Cubital Tunnel Syndrome in Guitarists

by Timothy J. Jameson, D.C., C.C.S.P.

A common problem among both acoustic and electric guitar players is the development of left forearm pain. This column will expand upon a specific type of injury, cubital tunnel syndrome, which affects mostly the inner side of the forearm and the pinky side of the hand. This syndrome is probably not familiar to most guitarists, so I'll discuss the typical pain patterns associated with it.

Cubital Tunnel Syndrome begins with pain in the elbow area, along the inner side of the forearm. The pain can travel downwards towards the pinky, and can be accompanied by tingling or numbness sensations to the pinky side of the hand. The forearm muscles can be painful, and can lead to a misdiagnosis of tendonitis by an inexperienced doctor. This syndrome will usually only involve the ring and pinky fingers, since these fingers receive their nerve supply from the ulnar nerve. If the syndrome progresses, it can cause decreased function of the hand, especially grip strength. Wasting or atrophy of the pad of muscles on the palm side below the pinky finger can develop as well. Typically, the person notices that flexing the forearm tends to irritate the symptoms.

The culprit in this syndrome is compression of the ulnar nerve. Just south of the elbow, the nerve passes through the flexor carpi ulnaris muscle to travel down to the hand. A small tunnel forms in this location, and the nerve becomes surrounded on all sides. In this tunnel, the ulnar nerve sits on top of the flexor digitorum profundus muscle. A ligament forms the top layer of the tunnel. It is important to understand the function of the muscles in this tunnel, because they have play a major role in the development of the syndrome. The flexor carpi ulnaris muscle attaches to the inner part of the elbow, and its function is to flex the wrist and laterally deviate the wrist to the pinky side. The flexor digitorum profundus attaches to the medial elbow and inserts into the tips of the fingers. This muscle's function is to flex the fingers (especially the tips).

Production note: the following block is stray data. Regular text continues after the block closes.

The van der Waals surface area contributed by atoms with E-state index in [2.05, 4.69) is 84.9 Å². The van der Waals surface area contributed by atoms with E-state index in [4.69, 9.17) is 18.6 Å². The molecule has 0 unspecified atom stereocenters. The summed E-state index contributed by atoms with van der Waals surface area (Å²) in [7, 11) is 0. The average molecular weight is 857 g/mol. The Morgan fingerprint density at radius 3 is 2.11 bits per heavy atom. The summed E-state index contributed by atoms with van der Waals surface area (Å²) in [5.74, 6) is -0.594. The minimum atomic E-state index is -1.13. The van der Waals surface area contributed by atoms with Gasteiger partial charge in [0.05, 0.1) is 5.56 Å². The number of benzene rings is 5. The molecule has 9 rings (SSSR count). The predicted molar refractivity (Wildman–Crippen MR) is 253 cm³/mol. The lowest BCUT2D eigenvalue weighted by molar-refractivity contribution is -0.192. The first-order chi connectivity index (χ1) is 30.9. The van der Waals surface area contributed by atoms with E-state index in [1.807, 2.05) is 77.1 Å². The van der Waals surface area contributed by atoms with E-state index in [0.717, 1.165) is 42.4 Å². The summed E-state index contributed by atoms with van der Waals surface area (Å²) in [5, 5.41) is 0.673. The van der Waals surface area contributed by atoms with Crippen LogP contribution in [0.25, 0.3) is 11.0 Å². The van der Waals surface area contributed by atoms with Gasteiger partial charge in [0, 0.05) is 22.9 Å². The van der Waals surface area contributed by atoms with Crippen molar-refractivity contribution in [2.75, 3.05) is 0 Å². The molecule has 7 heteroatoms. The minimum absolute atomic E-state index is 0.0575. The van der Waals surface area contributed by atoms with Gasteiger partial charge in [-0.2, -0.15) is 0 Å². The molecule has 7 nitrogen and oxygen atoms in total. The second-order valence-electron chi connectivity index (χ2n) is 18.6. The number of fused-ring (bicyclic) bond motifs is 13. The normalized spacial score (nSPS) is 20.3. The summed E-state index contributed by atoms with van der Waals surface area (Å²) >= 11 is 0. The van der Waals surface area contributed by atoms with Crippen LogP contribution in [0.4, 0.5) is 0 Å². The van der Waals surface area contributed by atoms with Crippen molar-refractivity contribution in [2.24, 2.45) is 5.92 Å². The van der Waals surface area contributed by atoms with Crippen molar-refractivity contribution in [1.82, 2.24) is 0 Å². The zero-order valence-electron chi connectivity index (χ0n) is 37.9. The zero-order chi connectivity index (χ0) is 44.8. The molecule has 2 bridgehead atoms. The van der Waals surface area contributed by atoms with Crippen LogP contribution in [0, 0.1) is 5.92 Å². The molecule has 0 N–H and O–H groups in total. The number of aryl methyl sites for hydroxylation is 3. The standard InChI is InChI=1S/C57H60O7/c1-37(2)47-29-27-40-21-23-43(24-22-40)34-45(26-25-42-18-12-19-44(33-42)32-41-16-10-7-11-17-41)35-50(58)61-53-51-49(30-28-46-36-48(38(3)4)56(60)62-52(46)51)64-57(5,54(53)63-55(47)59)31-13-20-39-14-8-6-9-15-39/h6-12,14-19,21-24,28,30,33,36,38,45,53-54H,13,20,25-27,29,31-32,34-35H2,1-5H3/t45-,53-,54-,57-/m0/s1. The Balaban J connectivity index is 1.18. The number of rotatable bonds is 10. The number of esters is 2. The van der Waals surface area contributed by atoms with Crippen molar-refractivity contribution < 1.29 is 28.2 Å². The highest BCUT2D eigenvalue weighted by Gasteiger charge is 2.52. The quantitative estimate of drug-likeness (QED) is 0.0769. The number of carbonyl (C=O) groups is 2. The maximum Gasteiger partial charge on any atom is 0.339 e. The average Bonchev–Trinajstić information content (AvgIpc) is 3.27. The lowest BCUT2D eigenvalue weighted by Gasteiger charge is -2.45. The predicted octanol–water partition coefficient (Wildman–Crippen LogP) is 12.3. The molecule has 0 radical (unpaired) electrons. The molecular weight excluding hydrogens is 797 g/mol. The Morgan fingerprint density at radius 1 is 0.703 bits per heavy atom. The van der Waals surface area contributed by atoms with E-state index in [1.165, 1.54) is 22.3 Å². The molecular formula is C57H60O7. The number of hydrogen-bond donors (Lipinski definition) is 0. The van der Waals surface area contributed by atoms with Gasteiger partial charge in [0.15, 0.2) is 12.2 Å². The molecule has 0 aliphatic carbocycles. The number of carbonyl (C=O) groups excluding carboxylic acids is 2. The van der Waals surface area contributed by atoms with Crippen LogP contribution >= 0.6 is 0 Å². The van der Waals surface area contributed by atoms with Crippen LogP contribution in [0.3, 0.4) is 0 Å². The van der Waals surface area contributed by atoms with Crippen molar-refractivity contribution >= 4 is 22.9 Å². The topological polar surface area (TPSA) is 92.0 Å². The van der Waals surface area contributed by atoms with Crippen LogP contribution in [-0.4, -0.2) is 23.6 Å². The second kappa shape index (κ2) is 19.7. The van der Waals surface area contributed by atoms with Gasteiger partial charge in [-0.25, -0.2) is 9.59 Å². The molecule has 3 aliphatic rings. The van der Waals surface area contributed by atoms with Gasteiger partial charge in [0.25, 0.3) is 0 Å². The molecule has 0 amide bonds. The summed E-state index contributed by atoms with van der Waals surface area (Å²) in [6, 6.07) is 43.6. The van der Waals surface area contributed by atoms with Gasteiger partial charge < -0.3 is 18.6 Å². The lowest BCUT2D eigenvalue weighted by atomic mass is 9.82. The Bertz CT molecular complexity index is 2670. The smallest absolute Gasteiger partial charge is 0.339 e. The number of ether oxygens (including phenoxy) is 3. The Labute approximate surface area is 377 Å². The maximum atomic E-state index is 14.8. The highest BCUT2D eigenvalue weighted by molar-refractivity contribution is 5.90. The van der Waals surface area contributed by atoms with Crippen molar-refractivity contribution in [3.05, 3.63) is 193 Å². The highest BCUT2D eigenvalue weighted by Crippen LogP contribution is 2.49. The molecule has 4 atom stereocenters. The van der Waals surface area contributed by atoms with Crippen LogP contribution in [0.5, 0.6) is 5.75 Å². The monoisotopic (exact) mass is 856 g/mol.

Now that you've survived the anatomy lesson, lets discuss in real life how these anatomical structures are affected with guitar playing. As I stated earlier, this syndrome typically affects guitarists in the left hand (for right handed individuals - the opposite would apply for left handed people). Why? Because the guitarist uses the left hand for playing the fret board. If we dissect the playing of a simple bar chord, we would notice 1) contraction of the thumb against the underside of the neck of the guitar, 2) a counterbalancing contraction of the opposing fingers on the top fretted side of the neck, 3) bending of the fingertips to push against the strings, 4) flattening of one finger against the neck to form the bar (usually the first finger), 4) maybe some stretching of the pinky to reach a higher fret and 5) flexion of the wrist.